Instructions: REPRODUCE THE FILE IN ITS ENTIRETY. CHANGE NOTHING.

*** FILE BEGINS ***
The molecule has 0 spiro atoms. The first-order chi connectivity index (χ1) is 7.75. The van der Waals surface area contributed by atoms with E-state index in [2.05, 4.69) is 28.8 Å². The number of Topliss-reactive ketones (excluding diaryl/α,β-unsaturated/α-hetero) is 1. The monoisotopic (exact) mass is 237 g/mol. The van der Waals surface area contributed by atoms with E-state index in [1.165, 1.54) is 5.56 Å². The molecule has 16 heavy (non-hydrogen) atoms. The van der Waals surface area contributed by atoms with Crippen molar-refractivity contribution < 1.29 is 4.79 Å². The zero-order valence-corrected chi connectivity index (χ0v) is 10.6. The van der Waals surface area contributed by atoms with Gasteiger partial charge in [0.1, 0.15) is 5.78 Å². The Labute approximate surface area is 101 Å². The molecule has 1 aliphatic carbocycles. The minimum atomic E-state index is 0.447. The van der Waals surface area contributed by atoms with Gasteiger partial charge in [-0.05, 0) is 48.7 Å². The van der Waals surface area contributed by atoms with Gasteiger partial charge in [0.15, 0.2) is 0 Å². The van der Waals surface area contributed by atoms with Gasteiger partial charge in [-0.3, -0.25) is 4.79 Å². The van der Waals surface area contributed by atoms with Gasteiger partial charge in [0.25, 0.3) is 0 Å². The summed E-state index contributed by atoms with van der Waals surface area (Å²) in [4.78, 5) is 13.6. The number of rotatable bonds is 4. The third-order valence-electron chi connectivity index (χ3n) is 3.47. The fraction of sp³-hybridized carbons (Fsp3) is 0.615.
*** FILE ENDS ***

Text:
The molecule has 0 spiro atoms. The first-order chi connectivity index (χ1) is 7.75. The van der Waals surface area contributed by atoms with E-state index in [2.05, 4.69) is 28.8 Å². The number of Topliss-reactive ketones (excluding diaryl/α,β-unsaturated/α-hetero) is 1. The monoisotopic (exact) mass is 237 g/mol. The van der Waals surface area contributed by atoms with E-state index in [1.165, 1.54) is 5.56 Å². The molecule has 16 heavy (non-hydrogen) atoms. The van der Waals surface area contributed by atoms with Crippen molar-refractivity contribution < 1.29 is 4.79 Å². The zero-order valence-corrected chi connectivity index (χ0v) is 10.6. The van der Waals surface area contributed by atoms with Gasteiger partial charge in [0.1, 0.15) is 5.78 Å². The Labute approximate surface area is 101 Å². The molecule has 1 aliphatic carbocycles. The minimum atomic E-state index is 0.447. The van der Waals surface area contributed by atoms with Gasteiger partial charge in [-0.05, 0) is 48.7 Å². The van der Waals surface area contributed by atoms with Gasteiger partial charge in [0.15, 0.2) is 0 Å². The van der Waals surface area contributed by atoms with Gasteiger partial charge in [-0.3, -0.25) is 4.79 Å². The van der Waals surface area contributed by atoms with Gasteiger partial charge in [0.25, 0.3) is 0 Å². The summed E-state index contributed by atoms with van der Waals surface area (Å²) in [4.78, 5) is 13.6. The number of rotatable bonds is 4. The third-order valence-electron chi connectivity index (χ3n) is 3.47. The fraction of sp³-hybridized carbons (Fsp3) is 0.615.